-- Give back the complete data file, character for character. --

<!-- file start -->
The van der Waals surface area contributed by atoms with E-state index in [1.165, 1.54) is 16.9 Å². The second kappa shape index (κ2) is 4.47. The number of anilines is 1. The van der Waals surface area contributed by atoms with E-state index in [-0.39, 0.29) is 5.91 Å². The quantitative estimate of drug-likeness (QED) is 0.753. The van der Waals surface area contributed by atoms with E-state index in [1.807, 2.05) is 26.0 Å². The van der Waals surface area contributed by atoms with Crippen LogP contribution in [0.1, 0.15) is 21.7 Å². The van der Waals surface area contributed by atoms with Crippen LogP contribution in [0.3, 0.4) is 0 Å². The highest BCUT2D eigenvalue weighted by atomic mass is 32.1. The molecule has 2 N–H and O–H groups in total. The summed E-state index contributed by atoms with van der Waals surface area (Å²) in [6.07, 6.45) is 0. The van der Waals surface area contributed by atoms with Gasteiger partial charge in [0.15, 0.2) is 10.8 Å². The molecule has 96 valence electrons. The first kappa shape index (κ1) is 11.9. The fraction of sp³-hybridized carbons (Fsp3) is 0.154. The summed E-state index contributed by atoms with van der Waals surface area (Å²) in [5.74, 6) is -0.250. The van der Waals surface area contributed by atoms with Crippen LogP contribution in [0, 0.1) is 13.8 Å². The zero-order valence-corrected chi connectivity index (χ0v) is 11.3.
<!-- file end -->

The van der Waals surface area contributed by atoms with E-state index in [1.165, 1.54) is 16.9 Å². The second kappa shape index (κ2) is 4.47. The number of anilines is 1. The van der Waals surface area contributed by atoms with E-state index in [-0.39, 0.29) is 5.91 Å². The quantitative estimate of drug-likeness (QED) is 0.753. The van der Waals surface area contributed by atoms with E-state index in [1.807, 2.05) is 26.0 Å². The van der Waals surface area contributed by atoms with Crippen LogP contribution in [0.1, 0.15) is 21.7 Å². The van der Waals surface area contributed by atoms with Crippen LogP contribution in [0.3, 0.4) is 0 Å². The highest BCUT2D eigenvalue weighted by atomic mass is 32.1. The molecule has 2 N–H and O–H groups in total. The summed E-state index contributed by atoms with van der Waals surface area (Å²) in [6.07, 6.45) is 0. The van der Waals surface area contributed by atoms with Gasteiger partial charge in [0.15, 0.2) is 10.8 Å². The molecule has 96 valence electrons. The first kappa shape index (κ1) is 11.9. The fraction of sp³-hybridized carbons (Fsp3) is 0.154. The summed E-state index contributed by atoms with van der Waals surface area (Å²) in [5.74, 6) is -0.250. The van der Waals surface area contributed by atoms with Crippen LogP contribution in [0, 0.1) is 13.8 Å². The zero-order valence-corrected chi connectivity index (χ0v) is 11.3.